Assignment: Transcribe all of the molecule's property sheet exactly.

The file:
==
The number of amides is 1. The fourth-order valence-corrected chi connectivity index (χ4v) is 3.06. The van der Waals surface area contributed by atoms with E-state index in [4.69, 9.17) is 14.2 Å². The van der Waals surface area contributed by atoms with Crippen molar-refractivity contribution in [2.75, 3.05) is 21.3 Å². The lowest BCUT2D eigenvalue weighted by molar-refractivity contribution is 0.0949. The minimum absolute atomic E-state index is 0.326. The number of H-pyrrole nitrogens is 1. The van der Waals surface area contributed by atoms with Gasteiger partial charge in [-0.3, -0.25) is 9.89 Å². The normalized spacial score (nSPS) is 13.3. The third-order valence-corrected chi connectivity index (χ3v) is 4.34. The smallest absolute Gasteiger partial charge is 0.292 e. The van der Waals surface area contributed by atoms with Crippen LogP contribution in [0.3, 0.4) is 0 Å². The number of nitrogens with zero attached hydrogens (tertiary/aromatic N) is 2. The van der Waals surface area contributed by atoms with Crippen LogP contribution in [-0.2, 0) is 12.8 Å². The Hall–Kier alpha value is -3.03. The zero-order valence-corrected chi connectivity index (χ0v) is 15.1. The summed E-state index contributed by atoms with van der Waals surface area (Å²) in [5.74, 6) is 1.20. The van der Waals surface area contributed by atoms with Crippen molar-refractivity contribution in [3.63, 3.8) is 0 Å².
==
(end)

The number of amides is 1. The fourth-order valence-corrected chi connectivity index (χ4v) is 3.06. The van der Waals surface area contributed by atoms with E-state index in [4.69, 9.17) is 14.2 Å². The van der Waals surface area contributed by atoms with Crippen molar-refractivity contribution in [2.75, 3.05) is 21.3 Å². The lowest BCUT2D eigenvalue weighted by molar-refractivity contribution is 0.0949. The minimum absolute atomic E-state index is 0.326. The number of H-pyrrole nitrogens is 1. The van der Waals surface area contributed by atoms with Gasteiger partial charge in [-0.3, -0.25) is 9.89 Å². The normalized spacial score (nSPS) is 13.3. The third-order valence-corrected chi connectivity index (χ3v) is 4.34. The smallest absolute Gasteiger partial charge is 0.292 e. The van der Waals surface area contributed by atoms with Crippen LogP contribution in [0.3, 0.4) is 0 Å². The number of nitrogens with zero attached hydrogens (tertiary/aromatic N) is 2. The van der Waals surface area contributed by atoms with Crippen LogP contribution in [-0.2, 0) is 12.8 Å². The Hall–Kier alpha value is -3.03. The zero-order valence-corrected chi connectivity index (χ0v) is 15.1. The summed E-state index contributed by atoms with van der Waals surface area (Å²) in [5.74, 6) is 1.20. The van der Waals surface area contributed by atoms with Crippen molar-refractivity contribution in [3.63, 3.8) is 0 Å².